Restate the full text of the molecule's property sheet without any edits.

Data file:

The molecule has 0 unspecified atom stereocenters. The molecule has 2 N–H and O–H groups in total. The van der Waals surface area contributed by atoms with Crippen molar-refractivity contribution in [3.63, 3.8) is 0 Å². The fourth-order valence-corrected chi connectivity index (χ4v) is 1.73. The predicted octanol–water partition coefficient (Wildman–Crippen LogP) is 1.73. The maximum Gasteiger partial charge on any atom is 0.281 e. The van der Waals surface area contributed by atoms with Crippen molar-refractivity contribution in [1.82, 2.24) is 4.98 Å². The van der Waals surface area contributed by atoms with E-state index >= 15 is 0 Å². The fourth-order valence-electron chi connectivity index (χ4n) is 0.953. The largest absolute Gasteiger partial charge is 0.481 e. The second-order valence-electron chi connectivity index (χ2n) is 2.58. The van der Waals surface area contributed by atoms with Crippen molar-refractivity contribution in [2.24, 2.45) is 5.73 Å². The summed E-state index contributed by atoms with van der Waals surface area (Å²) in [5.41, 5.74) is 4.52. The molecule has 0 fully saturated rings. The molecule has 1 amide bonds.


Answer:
The molecule has 0 unspecified atom stereocenters. The molecule has 2 N–H and O–H groups in total. The van der Waals surface area contributed by atoms with Crippen molar-refractivity contribution in [3.63, 3.8) is 0 Å². The fourth-order valence-corrected chi connectivity index (χ4v) is 1.73. The predicted octanol–water partition coefficient (Wildman–Crippen LogP) is 1.73. The maximum Gasteiger partial charge on any atom is 0.281 e. The van der Waals surface area contributed by atoms with Crippen molar-refractivity contribution in [1.82, 2.24) is 4.98 Å². The van der Waals surface area contributed by atoms with E-state index >= 15 is 0 Å². The fourth-order valence-electron chi connectivity index (χ4n) is 0.953. The largest absolute Gasteiger partial charge is 0.481 e. The second-order valence-electron chi connectivity index (χ2n) is 2.58. The van der Waals surface area contributed by atoms with Crippen molar-refractivity contribution in [2.24, 2.45) is 5.73 Å². The summed E-state index contributed by atoms with van der Waals surface area (Å²) in [5.41, 5.74) is 4.52. The molecule has 0 fully saturated rings. The molecule has 1 amide bonds.